Watch: Rep. Marjorie Taylor Greene Shares Powerful Christian Testimony on House Floor

AP Photo/Brynn Anderson

Rep. Marjorie Taylor Greene (R-Ga.) provided a powerful testimony of her Christian faith in a speech on the floor of the House of Representatives Thursday afternoon, just moments before the House was scheduled to vote to remove her from positions on two House committees she garnered just last week.


My RedState colleagues Jeff Charles and Sister Toldjah (among others) have widely written about the Democrat Congress majority’s move to discredit anyone associated with former President Donald Trump, while also reporting on the truly wacky conspiracy theories Greene appears to have once signed on to before becoming a member of Congress. Those include statements that school shootings are staged events and the 9/11 attack on the Pentagon didn’t happen. On Saturday, Parkland school shooting survivor and gun control activist David Hogg told NBC News in an interview that she harrassed him during an encounter in 2019.

In Rep. Greene’s remarks today, she addressed the concerns over her past words.

She confirmed that she feels for Hogg and all of the children affected by school shootings, relating that she lived through a hostage situation involving guns at her own school when she was 16 years old. And she described grieving, along with all Americans, on September 11, and believes that the attacks happened.

But then she turned to where things stand in our nation on the First Amendment and Big Tech’s role in it, which I’ve written on several times — and the connection to the freedom of religion.

“I also want to tell you that we’ve got to do better. You see, big media companies can take teeny, tiny pieces of words that I’ve said, that you have said — any of us — and can portray into someone that we’re not.

And that is wrong.

Cancel culture is a real thing. It is very real. And when Big Tech companies like Twitter…you can scroll through and see where someone may have retweet porn…this is a problem. This is a terrible, terrible thing.

But yet, when I say, that I absolutely believe with all my heart that God’s creation is that he created them male and female, and that should not be denied; when I am censored for saying those type of things, that is wrong.”


She continued, pointing to when the past statements took place:

“You see, here’s the real situation: I decided to run for Congress because I wanted to help our country.

I want Americans to have our American Dream. I want to protect our freedoms. This is what I ran for Congress on. I never once said, during my entire campaign, ‘QAnon.’

I never once said any of the things that I am being accused of today during my campaign.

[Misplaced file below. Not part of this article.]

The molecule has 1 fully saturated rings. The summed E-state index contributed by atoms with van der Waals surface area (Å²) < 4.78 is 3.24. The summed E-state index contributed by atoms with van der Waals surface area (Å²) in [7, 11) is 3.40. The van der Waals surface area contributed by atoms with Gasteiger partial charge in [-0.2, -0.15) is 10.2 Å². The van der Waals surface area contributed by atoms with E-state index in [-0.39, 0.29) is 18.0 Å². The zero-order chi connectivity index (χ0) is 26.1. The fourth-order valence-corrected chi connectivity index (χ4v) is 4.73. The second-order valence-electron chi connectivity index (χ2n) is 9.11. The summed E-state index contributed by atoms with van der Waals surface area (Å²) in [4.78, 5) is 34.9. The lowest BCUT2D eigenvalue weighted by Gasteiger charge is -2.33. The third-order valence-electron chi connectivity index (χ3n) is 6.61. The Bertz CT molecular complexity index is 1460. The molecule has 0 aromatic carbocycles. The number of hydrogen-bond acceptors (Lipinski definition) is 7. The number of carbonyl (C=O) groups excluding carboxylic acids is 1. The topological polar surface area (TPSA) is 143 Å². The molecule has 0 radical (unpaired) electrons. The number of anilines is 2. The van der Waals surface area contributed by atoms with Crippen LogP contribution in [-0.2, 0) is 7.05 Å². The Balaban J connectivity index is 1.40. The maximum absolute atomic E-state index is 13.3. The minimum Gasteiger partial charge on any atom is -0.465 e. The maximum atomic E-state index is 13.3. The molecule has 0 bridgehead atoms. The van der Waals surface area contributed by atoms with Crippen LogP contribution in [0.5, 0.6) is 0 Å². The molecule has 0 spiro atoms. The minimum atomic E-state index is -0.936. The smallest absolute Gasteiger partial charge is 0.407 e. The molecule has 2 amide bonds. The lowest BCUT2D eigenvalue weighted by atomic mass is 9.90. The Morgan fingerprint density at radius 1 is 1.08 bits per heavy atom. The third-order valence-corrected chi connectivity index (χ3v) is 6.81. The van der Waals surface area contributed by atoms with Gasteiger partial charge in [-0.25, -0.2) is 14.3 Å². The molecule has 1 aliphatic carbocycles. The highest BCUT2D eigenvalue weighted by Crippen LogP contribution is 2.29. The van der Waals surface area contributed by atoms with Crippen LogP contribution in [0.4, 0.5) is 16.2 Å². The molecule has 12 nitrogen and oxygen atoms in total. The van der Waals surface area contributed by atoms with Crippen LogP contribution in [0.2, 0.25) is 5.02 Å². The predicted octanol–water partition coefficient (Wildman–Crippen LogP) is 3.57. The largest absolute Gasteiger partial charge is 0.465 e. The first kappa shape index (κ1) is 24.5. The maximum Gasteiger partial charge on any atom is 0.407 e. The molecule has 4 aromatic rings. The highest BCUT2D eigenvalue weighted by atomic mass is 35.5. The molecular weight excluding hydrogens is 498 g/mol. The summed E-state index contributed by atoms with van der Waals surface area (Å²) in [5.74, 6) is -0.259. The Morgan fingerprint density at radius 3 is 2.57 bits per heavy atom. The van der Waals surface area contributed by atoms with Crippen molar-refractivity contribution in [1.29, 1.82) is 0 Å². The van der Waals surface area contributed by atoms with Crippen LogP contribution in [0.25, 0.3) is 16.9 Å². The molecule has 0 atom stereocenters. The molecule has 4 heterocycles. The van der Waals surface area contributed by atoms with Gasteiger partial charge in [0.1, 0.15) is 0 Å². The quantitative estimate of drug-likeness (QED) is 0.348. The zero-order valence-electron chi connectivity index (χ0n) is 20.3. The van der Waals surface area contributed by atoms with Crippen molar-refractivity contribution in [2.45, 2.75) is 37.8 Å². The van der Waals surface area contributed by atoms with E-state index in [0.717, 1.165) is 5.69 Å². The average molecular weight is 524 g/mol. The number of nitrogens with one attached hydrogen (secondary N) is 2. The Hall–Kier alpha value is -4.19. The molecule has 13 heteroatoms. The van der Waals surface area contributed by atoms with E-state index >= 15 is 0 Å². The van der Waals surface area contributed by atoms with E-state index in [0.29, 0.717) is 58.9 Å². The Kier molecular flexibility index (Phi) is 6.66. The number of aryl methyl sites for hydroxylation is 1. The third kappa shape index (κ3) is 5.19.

I never said any of these things since I have been elected for Congress.

These were words of the past, and these things do not represent me, they do not represent my district, and they do not represent my values.”

Then came her testimony as a believer in Jesus Christ:

“Here’s what I can tell you: I am beyond grateful for this opportunity, and I’ll tell you why.

I believe in God with all my heart, and I am so grateful to be humbled, to be reminded that I am a sinner and that Jesus died on the Cross to forgive me for my sins.

This is something that I absolutely rejoice in today, to tell you all. And I think it’s important for all of us to remember, none of us are perfect. None of us are. None of us can even come close to earning our way into Heaven, just by our acts and our works. But it’s only through the grace of God.”

She continued:

“And this is why I will tell you, as a member of this Congress, the 117th Congress, I am a passionate person; I am a competitor; I am a fighter. I will work with you for good things for the people of this country.

But the thing I will not stand for is abortion. I think it is the worst thing that this country has ever committed. And if we are to say, “In God We Trust,” how do we murder God’s creation in the womb?


After promising to work with both sides of the aisle for Americans, she concluded with a condemnation of the hypocricy of Congress “tolerat[ing] members who condone[d] the riots” and other violence perpetrated across the country by leftists, in the wake of George Floyd’s death, yet seeking to remove her instead.

Here are the final four minutes or so of what Rep. Greene had to say.

You can watch her full speech below, via The Hill:


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